Bagged in Paris

How do you say, 'I'm not an idiot, I'm just tired'?

By Steve Burgess 21 May 2008 |

Steve Burgess writes about film, culture and his wayward travels for The Tyee.

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Before the collapse.

[Editor's note: Tyee columnist Steve Burgess is abroad filing dispatches for the next few weeks.]

Fate is an opportunist. It waits until you're down and then pounces. That's why bad things happen when you're jet-lagged. Yes, jet lag makes you do stupid things. But part of the problem is the malevolent deity, Fate.

My travel plan: Rather than drag myself out of bed in time to catch a 7 a.m. Vancouver-Toronto-Paris flight, I decided to stay up the previous night and hope that my usual inability to sleep on a plane will be overwhelmed by sheer exhaustion. First snag: my seatmate on the Toronto leg turns out to be Maclean's national editor/CBC political pundit Andrew Coyne. I know people are pissed at Air Canada for the baggage and fuel surcharges, but I tip my cap to them for really stepping up the in-flight entertainment. This live, interactive pundit feature helps the trip sail right by. Nonetheless, Coyne's genial companionship does seriously interfere with my potential napping. Fate.

Err France

Things improve on the Paris leg of the trip -- I grab a few triumphant winks. Still, by the time I slog through trains and subways to reach my hotel at Paris' Place de la Republique, my house of cards is collapsing. Fate sees this.

At the front desk, I fish into my bag for the confirmation sheet. Not there. I know I put it there. I made two copies. I unzip my suitcase to look for the other copy. Not there. I remember putting it in there. Nonetheless.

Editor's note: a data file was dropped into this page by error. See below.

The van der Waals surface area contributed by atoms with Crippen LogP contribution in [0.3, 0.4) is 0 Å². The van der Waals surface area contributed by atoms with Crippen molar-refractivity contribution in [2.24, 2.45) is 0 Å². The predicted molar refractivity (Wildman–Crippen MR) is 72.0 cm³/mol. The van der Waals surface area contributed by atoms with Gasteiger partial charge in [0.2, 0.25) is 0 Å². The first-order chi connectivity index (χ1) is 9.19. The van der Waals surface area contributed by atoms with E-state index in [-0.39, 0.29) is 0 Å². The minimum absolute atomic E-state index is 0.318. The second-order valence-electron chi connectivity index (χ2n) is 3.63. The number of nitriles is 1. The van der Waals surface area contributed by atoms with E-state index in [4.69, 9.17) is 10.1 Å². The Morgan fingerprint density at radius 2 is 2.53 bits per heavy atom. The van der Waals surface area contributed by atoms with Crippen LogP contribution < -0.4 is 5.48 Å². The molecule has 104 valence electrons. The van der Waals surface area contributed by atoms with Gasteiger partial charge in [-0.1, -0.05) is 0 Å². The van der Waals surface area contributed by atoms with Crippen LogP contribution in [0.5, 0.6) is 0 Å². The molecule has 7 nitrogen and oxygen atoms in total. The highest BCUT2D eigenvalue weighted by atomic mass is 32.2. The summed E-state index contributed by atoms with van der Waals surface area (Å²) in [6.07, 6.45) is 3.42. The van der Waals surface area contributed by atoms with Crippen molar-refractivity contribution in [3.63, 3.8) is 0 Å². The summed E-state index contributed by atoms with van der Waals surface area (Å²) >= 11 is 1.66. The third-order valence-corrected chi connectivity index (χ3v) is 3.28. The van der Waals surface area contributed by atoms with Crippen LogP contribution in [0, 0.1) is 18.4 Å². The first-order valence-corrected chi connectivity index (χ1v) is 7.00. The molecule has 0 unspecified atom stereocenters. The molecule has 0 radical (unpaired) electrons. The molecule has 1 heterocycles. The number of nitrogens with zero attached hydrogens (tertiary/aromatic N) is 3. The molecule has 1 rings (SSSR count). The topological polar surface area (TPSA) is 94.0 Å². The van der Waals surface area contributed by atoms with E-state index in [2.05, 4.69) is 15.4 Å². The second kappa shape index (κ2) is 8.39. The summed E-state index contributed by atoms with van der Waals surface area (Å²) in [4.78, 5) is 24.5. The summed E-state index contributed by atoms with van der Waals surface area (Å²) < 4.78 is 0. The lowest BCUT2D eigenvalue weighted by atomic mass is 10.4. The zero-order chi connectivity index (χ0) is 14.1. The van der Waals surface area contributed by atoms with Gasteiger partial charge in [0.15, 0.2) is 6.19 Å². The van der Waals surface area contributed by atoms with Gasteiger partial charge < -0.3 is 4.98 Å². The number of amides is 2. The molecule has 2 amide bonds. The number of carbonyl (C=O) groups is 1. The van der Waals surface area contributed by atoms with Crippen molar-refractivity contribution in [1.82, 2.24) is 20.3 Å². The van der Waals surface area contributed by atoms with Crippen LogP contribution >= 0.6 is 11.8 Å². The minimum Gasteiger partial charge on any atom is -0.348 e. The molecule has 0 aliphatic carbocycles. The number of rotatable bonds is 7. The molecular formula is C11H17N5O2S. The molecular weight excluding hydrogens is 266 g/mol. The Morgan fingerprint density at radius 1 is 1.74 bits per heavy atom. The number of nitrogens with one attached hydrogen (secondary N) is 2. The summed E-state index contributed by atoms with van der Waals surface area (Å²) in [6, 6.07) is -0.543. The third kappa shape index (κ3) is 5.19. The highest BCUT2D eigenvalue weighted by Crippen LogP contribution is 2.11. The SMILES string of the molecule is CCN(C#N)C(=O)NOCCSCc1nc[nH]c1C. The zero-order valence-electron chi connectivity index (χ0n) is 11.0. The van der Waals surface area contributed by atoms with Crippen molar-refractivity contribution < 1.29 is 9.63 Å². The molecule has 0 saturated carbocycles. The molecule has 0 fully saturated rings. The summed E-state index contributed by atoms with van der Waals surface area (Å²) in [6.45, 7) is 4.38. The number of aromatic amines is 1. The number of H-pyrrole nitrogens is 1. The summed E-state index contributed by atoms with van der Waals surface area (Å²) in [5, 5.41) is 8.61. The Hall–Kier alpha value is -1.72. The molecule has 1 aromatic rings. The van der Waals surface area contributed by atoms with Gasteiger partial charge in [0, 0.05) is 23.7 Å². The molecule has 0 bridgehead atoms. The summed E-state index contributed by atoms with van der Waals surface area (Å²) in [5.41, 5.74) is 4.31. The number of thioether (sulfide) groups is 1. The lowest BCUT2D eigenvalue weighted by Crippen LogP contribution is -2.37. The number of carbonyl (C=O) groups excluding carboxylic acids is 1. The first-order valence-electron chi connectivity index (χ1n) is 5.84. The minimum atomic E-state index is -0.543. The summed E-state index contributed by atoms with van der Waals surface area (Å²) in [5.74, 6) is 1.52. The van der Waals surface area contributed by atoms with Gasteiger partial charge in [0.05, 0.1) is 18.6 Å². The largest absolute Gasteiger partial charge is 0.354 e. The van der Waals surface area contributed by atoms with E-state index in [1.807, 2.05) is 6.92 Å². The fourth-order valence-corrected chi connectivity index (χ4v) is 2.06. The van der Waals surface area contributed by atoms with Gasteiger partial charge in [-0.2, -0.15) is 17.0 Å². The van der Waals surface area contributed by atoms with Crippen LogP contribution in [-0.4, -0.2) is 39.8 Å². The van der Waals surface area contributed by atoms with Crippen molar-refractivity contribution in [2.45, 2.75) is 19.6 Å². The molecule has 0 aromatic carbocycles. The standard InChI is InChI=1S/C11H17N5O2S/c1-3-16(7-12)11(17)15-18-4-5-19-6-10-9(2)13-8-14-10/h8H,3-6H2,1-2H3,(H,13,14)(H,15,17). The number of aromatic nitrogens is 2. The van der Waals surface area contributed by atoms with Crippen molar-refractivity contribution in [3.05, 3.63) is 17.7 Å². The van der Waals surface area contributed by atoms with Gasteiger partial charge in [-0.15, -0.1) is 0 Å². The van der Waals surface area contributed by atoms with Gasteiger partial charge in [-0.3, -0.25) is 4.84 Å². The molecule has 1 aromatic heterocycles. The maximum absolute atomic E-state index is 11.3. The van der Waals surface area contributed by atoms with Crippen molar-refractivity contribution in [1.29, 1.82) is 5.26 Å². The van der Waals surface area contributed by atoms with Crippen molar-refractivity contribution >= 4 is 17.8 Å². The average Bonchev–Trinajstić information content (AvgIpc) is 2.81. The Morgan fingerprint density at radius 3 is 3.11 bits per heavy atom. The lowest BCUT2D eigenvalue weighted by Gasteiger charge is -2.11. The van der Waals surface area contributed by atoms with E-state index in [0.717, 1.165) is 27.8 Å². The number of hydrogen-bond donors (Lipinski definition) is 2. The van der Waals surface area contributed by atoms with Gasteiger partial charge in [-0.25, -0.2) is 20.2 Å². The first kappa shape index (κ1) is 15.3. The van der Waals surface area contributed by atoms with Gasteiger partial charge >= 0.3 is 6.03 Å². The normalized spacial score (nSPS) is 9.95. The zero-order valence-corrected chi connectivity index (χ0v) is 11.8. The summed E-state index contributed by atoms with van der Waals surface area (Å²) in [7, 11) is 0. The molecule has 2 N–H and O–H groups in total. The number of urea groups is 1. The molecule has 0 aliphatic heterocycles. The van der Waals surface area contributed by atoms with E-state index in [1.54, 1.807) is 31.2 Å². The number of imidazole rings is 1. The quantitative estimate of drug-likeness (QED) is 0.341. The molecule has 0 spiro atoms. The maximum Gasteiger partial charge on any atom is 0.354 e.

"Pas grave, monsieur," says the clerk. I give him my Visa card. He runs it through, shrugs -- the card has been refused. I trundle over to the house phone to call Visa Canada, then answer a long series of tedious security questions from an annoying teen who now holds complete financial power over me. At last my card is reactivated. I pay, get a key for room 29, and haul my suitcase to the tiny elevator. As I am getting in, I realize I did not re-zip my suitcase. I realize this because socks and underwear are exiting the suitcase steadily, like a breadcrumb trail in the forest. I lean over the monster suitcase to herd the runaways into the elevator, drop my jacket and shoulder bag in the corner and push button number two. Doors open and I start to pile loose stuff out of the elevator. Then I notice I'm on the wrong floor -- turns out room 29 is on the sixth floor. (Don't ask because I don't know.) Half-in and half-out of the elevator, I need to organize. I squeeze past my huge half-open suitcase and out into the hallway, where I start gathering up loose undergarments and stuffing them back into the suitcase. Suddenly the elevator doors close. My shoulder bag, jacket, money, and passport are now off on a vacation of their own to floors unknown.

Frantically I push the button, then hear the doors open on the next floor. I run up the stairs. A couple just off the elevator sees me and begins to understand why there was an unaccompanied bag on the trip up. But the elevator is gone again. I hear it stop back down on the second floor -- because, of course, I pushed the button. By the time I run back down it's gone again. I am beginning to make noises that might be laughter but are threatening to slide over the line into something more maniacal.

Room with a zoo

You're going to say this isn't Fate but just ordinary stupidity. In hindsight I suppose that's true, but it's still very rude of you to say so.

All was retrieved eventually, dignity excepted. Now I'm in room 29. It's right across from the elevator. The elevator makes a sound like distant jungle drums. But if you open the windows, the traffic noise drowns it out. Goodbye jet lag. I'm sure of it.

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